Get Started Fishing | Catfishing 

Channel Catfish

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Catfish Basics

Catfish are abundant in Arkansas’s streams, lakes and rivers. They’re easy to catch and excellent to eat. In addition to the catfish that naturally grow up in Arkansas’s waters, the Arkansas Game and Fish Commission stocks about 1 million channel catfish each year in lakes and ponds across the state.

Arkansas is home to six major catfish species. Other, smaller species swim in Arkansas waters, but the top six are generally the only ones large enough to be targeted by anglers.

Catfish Species

Click on the photo for details about each fish.

Lures to Use

  • Live bait is always a great lure for catfish. Nightcrawlers and minnows will attract all species of catfish, and flathead catfish are particularly fond of shad and small sunfish.
  • Commercially prepared baits, such as cheese bait and stink bait are excellent choices for channel catfish.
  • Chicken hearts and chicken livers are great baits for channel catfish.
  • One of the best baits for channel catfish and blue catfish is a hotdog soaked in a mixture of strawberry punch and garlic.

Rods, Reels and Tackle

  • Catfish can be caught on cane poles and jigging poles using an 8-foot length of fishing line with a size 2 or larger baitholder hook. Pinch a few split shot to the line above the hook and add a bobber a few feet up the line. You want to fish as deep as possible with the bobber rig.
  • Most catfishing is done using spincasting or baitcasting rod-and-reel combos. Use monofilament line larger than 12-pound-test. Run the line through a ½-ounce egg sinker and tie it to a swivel. Tie another section of line about one foot long to the other end of the swivel and attach a baited hook to the opposite end. Cast the line, let it sink to the bottom, reel up the slack and watch your rod tip to see the strike.
  • Many people set out trotlines catfish as well. If you have a boat, you can tie a line stretching between two trees and tie dropper lines to hooks baited with live bait. Add some weight to the main line to make sure it sinks to where the catfish are. Check it often for your catch.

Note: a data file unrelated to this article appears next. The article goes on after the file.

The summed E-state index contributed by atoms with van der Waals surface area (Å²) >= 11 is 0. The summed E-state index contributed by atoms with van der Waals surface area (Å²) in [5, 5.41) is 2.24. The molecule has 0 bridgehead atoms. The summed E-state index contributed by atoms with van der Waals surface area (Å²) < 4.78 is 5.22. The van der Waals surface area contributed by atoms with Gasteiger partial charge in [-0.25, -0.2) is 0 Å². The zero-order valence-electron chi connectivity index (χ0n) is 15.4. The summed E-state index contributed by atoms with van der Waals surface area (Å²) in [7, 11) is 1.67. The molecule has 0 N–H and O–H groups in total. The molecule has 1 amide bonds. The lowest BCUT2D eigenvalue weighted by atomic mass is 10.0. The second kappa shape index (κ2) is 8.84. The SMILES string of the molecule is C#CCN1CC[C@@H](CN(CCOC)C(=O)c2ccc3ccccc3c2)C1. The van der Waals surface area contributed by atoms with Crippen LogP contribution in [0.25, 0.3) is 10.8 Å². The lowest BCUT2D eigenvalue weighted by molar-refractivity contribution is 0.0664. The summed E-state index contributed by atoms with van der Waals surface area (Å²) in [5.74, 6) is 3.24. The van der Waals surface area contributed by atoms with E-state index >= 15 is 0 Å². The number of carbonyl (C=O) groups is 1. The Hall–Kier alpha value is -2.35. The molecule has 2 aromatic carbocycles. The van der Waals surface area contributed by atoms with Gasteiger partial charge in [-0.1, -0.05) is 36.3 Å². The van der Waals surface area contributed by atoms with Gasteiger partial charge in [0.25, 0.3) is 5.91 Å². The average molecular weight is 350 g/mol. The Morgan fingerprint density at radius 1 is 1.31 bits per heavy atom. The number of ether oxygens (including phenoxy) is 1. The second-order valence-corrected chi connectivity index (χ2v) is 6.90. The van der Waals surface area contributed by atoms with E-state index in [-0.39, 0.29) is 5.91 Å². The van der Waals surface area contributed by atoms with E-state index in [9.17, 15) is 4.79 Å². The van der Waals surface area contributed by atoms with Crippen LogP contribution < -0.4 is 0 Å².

• Jugs and noodles are another fun way to fish for catfish from a boat. Tie a 10-foot length of line to a clean, empty bottle or a section of pool noodle. Add a weight, hook and live bait and set your lines out where you can keep an eye on them. When a fish is hooked, the jug or noodle will bounce around in the water, letting you know to come get your dinner.

Other Helpful Equipment

  • A pair of gloves or a fish-gripper will help you handle catfish while you unhook them. Their fins have sharp spines that can hurt if they stick you.
  • A landing net can come in handy when trying to get large catfish in the boat or on shore.
  • Needle-nosed pliers are always handy to get hooks out of fish and cut fishing line.

Helpful Tips

  • Fishing for catfish from the bank is a relaxing way to spend the day. Cast your line as far as you can to get to deep water. Bring a lawn chair or bucket to sit on and relax while you watch your line. When you see the rod tip move, reel up the slack and set the hook hard.
  • A pair of pliers comes in handy when dressing catfish for a meal. Catfish have skin, not scales. Use the pliers to peel the skin off.
  • Rivers are great places to catch catfish. Cast your line near breaks in the current. Stink bait is best for attracting channel catfish and blue catfish in current, as they follow the scent trail to the bait.